2014 Cadillac ELR test car in New York's Hudson Valley, March 2014Enlarge Photo
Let's get one thing out of the way up front: The 2014 Cadillac ELR is rather more than a "tarted-up Volt," in the words of more than one commentator.
It's a quiet, smooth, adequately powerful and very stylish coupe with a luxurious interior, and it runs on GM's most advanced range-extended electric powertrain.
2014 Cadillac ELR at Detroit-HamtramckEnlarge Photo
On the other hand, it's effectively a two-person compact car--and it appears to be priced about $30,000 too high.
As Consumer Reports concluded in December, the ELR coupe is simply "priced out of its league."
Cadillac says it's meant to appeal to self-made entrepreneurs who makes $200,000 a year or more, and are willing to treat themselves to a luxurious $80K car.
We're skeptical, however, that anyone who may be considering, say, a BMW 640i Coupe (base-priced just $400 more than the ELR), with its 315-hp twin-turbo straight-six engine, will cross-shop a Cadillac. If that happens, we suspect the CTS Coupe would be a far more likely comparison.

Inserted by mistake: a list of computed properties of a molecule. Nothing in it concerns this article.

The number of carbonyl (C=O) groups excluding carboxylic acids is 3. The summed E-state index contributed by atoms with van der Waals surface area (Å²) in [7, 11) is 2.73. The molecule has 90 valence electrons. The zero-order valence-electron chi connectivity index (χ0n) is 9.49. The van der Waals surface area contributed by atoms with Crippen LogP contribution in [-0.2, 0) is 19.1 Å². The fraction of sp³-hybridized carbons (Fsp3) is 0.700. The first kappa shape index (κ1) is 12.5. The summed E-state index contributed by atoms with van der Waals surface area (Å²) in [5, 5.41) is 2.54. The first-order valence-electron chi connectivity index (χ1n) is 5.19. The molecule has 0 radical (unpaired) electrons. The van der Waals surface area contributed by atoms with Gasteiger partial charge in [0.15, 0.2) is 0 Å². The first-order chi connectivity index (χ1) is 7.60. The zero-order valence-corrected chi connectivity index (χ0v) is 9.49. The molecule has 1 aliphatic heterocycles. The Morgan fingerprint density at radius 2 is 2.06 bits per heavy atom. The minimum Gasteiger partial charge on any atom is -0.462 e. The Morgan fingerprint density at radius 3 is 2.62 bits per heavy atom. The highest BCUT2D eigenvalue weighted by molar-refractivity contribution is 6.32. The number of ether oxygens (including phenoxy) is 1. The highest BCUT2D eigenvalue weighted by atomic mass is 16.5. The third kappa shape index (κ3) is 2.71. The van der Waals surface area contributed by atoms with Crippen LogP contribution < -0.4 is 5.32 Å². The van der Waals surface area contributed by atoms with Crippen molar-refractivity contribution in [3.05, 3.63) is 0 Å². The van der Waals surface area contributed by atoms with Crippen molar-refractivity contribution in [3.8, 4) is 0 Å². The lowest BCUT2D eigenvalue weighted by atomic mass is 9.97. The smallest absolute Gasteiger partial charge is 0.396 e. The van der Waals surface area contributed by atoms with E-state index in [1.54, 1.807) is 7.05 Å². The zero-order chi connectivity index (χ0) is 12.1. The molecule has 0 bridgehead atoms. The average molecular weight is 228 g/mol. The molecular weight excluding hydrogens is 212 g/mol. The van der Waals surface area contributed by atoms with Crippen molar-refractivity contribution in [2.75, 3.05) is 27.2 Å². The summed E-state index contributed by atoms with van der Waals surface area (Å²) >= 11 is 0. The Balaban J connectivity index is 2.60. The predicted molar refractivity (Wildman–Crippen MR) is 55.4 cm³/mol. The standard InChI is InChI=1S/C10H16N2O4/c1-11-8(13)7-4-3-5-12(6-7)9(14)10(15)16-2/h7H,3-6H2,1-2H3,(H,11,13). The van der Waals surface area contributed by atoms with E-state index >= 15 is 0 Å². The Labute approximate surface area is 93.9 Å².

2014 Cadillac ELR revealed at 2013 Detroit Auto ShowEnlarge Photo
Striking shape, luxe inside
Still, the ELR's shape is striking, and it's a real eye-catcher to the public at large. We got numerous thumbs-up gestures on the highway, and pretty much everyone we showed it to was impressed, if not downright wowed.
The wedge profile of the Converj concept car shown way back in 2009 has been translated to a production car almost intact, and if you want a car to help you engage passers-by in conversation, this one is it. Maybe not as much as, say, a Fisker Karma--but close.
On the other hand, the roofline and two-door profile make the rear seat suitable only for small adults. We did manage to stuff a full-sized adult person back there, but he was unhappy and cramped--and to get any legroom at all, he had to bargain with the front-seat passenger. Like most coupes smaller than, say, a Bentley Continental GT, this is really a two-person car.
The interior is luxurious, with just enough irregularity in the leather and suede stitching to convey a hand-crafted look. (And the ELR smelled nice every time we got inside, too.)
Where the Volt uses hard plastic, the Cadillac has soft surfaces and far nicer materials--not to mention such luxury flourishes as LED headlamps, taillamps, and daytime running lights; Cadillac's CUE touchscreen display and voice-activated control system; and a variety of standard and optional electronic safety systems.